DébordsJune 15 - July 29, 2023
DébordsJune 15 - July 29, 2023
The Ceysson & Bénétière Gallery in Lyon is pleased to announce its next exhibition dedicated to Max Charvolen from June 15 to July 29, 2023.
Opening on Thursday, June 15 from 6 pm.
Max Charvolen: beauty as a surprise
Charvolen's work comes from afar, with rare coherence and authenticity. In Nice, at the turn of the 1970s, like his companions from INterVENTION, his friends from the group 70, and the people from Supports-Surfaces, he began by questioning the painting as a space for representation – representing the outside world or the expressive representation of oneself. With critical asceticism, the idea was to call attention to the components of the painting, to make an inventory of its materials and to explore the conditions under which it is shown and experienced within a space (a gallery, a museum, a collector’s home).
At the end of the 1970s, Charvolen moved on to analyze another type of space, architectural space, by glueing pieces of fabric on to parts of an architectural structure, following its planes, edges and contours - the steps of a staircase, the voussoirs of a vault, the edges of a ceiling, etc. He marked the planes and components using different colors, apparently unconcerned by which colors he chose. He then proceeded to pull off all the fabric, taking care that it came off in one piece. It would then be spread out, cut and flattened so it could be shown on a wall. That’s the process and he hasn’t changed it since…from 1979 to the 2020s, for over forty years, working with obstinacy and rigor that remind us of Viallat applying his bean-shaped imprint so that it proliferates endlessly on all imaginable materials.
Nonetheless, an important change took place as of 2009. While working on large-size interior or exterior architectural spaces, in July 2009 a request from Avignon led him to quickly create seventeen works scattered in-situ throughout the city. The result was a set of smaller sized paintings (at least, when compared to earlier works) that took fragments of the city, of life and of spaces everywhere. The shapes were still strange and crooked, but far less torn, dispersed, or ramified, and they can more easily be compared to paintings.
A joyful release of color occurred at the same time: soft greens, Matissian pinks and blues, sunny or misty yellows, reds in all variations, even cardinal, and thick black outlines holding in the surfaces. This time the reference to painting is neither nostalgic, nor anachronistic, nor antiquated, but happy and free. Since then, Charvolen has continued along the path of these "fragments" or "details" of construction. The approach has remained true to itself, and to the concepts of the Group 70, but his painting is liberated and joyful. The austere Charvolen is - yet is no longer - the same.
So far, I have spoken of painting without considering color. The thing is, Charvolen has said all along, "My colors are arbitrary, and so I don't look for symbolism or expressiveness in them." (…) I remain voluntarily dependent on the structure of the building”. He repeated this in 2018: "My colors are arbitrary - without symbolic or expressive value", "my relationship to color is functional. It marks positions." The experience of moving around inside Avignon contributed to liberating his use of color.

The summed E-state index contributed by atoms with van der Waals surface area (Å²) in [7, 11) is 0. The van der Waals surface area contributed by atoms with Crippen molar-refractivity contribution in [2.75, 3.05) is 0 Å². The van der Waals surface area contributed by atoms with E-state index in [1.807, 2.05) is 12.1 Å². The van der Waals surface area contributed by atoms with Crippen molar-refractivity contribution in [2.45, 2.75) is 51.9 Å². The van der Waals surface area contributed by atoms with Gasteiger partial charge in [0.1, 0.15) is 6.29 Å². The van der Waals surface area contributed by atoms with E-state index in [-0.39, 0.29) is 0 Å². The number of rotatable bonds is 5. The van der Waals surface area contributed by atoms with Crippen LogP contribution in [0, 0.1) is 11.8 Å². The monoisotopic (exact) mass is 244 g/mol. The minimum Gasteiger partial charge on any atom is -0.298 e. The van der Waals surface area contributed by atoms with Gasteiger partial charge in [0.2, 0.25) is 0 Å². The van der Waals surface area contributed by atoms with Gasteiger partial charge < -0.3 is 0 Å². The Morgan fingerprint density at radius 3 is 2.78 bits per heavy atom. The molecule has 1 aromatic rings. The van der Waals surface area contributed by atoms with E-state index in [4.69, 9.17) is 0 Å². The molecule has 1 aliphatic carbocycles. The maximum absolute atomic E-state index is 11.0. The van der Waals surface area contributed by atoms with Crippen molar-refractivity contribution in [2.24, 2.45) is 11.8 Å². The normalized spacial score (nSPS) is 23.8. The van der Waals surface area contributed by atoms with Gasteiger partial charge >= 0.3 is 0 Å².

I have been increasingly struck over the years by the beauty of Charvolen's works. The "blind" inventiveness of his compositions, their surprising cutouts, their delicate or clashing colors, the barely legible trace of spaces that have been lived in and passed through, all this contributes to producing a peculiar atmosphere where frontal position and immersion combine. One of the virtues of Charvolen's work is that it has never given up the austere principles it started with but, nevertheless, it surprises the eye with its dissonant and consistently unexpected shapes, colors and arrangements.
At this point some recollections of his formative years come to mind: his discovery of Free Jazz and the way it crumbles and deconstructs the melody, his interest in repetitive music, or the importance of Matisse's cut-out papers, such as “The Snail” or “The Sorrows of the King”. We may be rationalist and austere but, even in restraint and the ‘nearly nothing’, pleasure prevails. When we see nothing, what do we see? Charvolen asks today. The answer is: the radiant fragility of beauty as a surprise.
Charvolen is not a whimsical Pagès, an ironical Saytour, a primitivist Viallat, a minimalist Pincemin, or an anarchistic Dolla. He fearlessly follows a logic, first of the deconstruction, then of the construction or re-construction of representational space. Any irony or whimsy is obviously "unknown to his own free will", for one must notice that for a "constructor" inspired by Léger, his approach results in works that remain quite strange. They are at times disarranged, broken up, radiating, then on the contrary sometimes wisely organized. In other words, reason can be a good excuse, but it can play funny tricks. This can remind us of the tricks that Oulipian practices play on authors in literature: neither anything more serious and settled nor anything more unbelievable. Sometimes Charvolen is a bit like Buster Keaton: by dint of his seriousness, he surpasses the limits.
Artist : Max Charvolen
Ceysson & Bénétière
21 rue Longue
Tuesday - Saturday
11am - 6pm
T: +33 4 27 02 55 20